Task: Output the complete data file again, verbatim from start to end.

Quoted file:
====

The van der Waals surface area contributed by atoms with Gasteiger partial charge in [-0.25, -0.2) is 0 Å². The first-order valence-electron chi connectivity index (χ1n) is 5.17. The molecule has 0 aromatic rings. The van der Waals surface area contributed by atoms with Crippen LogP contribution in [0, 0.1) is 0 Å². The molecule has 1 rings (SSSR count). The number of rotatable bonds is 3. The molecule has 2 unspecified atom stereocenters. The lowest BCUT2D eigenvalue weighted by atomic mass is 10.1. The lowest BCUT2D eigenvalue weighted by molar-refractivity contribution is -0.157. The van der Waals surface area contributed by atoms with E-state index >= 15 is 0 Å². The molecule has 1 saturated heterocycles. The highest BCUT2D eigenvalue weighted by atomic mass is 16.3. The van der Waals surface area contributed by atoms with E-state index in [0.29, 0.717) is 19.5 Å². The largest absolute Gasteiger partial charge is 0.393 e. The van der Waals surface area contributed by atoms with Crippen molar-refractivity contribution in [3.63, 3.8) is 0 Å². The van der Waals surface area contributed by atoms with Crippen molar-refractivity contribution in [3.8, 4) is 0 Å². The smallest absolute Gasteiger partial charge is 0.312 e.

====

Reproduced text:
The van der Waals surface area contributed by atoms with Gasteiger partial charge in [-0.25, -0.2) is 0 Å². The first-order valence-electron chi connectivity index (χ1n) is 5.17. The molecule has 0 aromatic rings. The van der Waals surface area contributed by atoms with Crippen LogP contribution in [0, 0.1) is 0 Å². The molecule has 1 rings (SSSR count). The number of rotatable bonds is 3. The molecule has 2 unspecified atom stereocenters. The lowest BCUT2D eigenvalue weighted by atomic mass is 10.1. The lowest BCUT2D eigenvalue weighted by molar-refractivity contribution is -0.157. The van der Waals surface area contributed by atoms with E-state index >= 15 is 0 Å². The molecule has 1 saturated heterocycles. The highest BCUT2D eigenvalue weighted by atomic mass is 16.3. The van der Waals surface area contributed by atoms with E-state index in [0.29, 0.717) is 19.5 Å². The largest absolute Gasteiger partial charge is 0.393 e. The van der Waals surface area contributed by atoms with Crippen molar-refractivity contribution in [3.63, 3.8) is 0 Å². The van der Waals surface area contributed by atoms with Crippen molar-refractivity contribution in [3.8, 4) is 0 Å². The smallest absolute Gasteiger partial charge is 0.312 e.